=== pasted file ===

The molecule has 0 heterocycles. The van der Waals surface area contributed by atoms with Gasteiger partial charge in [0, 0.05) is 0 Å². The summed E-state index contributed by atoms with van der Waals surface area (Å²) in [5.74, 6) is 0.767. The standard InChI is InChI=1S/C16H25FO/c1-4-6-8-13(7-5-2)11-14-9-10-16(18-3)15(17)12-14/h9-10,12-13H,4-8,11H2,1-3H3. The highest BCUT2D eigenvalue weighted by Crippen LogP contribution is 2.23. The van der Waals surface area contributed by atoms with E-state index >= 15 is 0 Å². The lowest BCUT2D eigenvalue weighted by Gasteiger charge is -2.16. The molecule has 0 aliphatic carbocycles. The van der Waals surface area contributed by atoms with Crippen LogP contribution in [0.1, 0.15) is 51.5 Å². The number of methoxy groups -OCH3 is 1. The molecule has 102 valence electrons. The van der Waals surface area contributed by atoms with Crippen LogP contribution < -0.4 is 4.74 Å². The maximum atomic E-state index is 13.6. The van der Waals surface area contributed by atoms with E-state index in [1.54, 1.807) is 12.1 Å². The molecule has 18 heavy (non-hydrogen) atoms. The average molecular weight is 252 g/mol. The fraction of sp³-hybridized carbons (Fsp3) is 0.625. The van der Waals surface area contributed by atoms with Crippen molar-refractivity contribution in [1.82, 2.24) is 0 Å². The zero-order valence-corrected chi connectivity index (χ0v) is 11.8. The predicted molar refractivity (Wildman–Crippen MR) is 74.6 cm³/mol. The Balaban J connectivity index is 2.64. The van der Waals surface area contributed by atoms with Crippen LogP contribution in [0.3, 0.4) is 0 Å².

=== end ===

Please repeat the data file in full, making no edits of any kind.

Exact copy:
The molecule has 0 heterocycles. The van der Waals surface area contributed by atoms with Gasteiger partial charge in [0, 0.05) is 0 Å². The summed E-state index contributed by atoms with van der Waals surface area (Å²) in [5.74, 6) is 0.767. The standard InChI is InChI=1S/C16H25FO/c1-4-6-8-13(7-5-2)11-14-9-10-16(18-3)15(17)12-14/h9-10,12-13H,4-8,11H2,1-3H3. The highest BCUT2D eigenvalue weighted by Crippen LogP contribution is 2.23. The van der Waals surface area contributed by atoms with E-state index >= 15 is 0 Å². The lowest BCUT2D eigenvalue weighted by Gasteiger charge is -2.16. The molecule has 0 aliphatic carbocycles. The van der Waals surface area contributed by atoms with Crippen LogP contribution in [0.1, 0.15) is 51.5 Å². The number of methoxy groups -OCH3 is 1. The molecule has 102 valence electrons. The van der Waals surface area contributed by atoms with Crippen LogP contribution < -0.4 is 4.74 Å². The maximum atomic E-state index is 13.6. The van der Waals surface area contributed by atoms with E-state index in [1.54, 1.807) is 12.1 Å². The molecule has 18 heavy (non-hydrogen) atoms. The average molecular weight is 252 g/mol. The fraction of sp³-hybridized carbons (Fsp3) is 0.625. The van der Waals surface area contributed by atoms with Crippen molar-refractivity contribution in [1.82, 2.24) is 0 Å². The zero-order valence-corrected chi connectivity index (χ0v) is 11.8. The predicted molar refractivity (Wildman–Crippen MR) is 74.6 cm³/mol. The Balaban J connectivity index is 2.64. The van der Waals surface area contributed by atoms with Crippen LogP contribution in [0.3, 0.4) is 0 Å².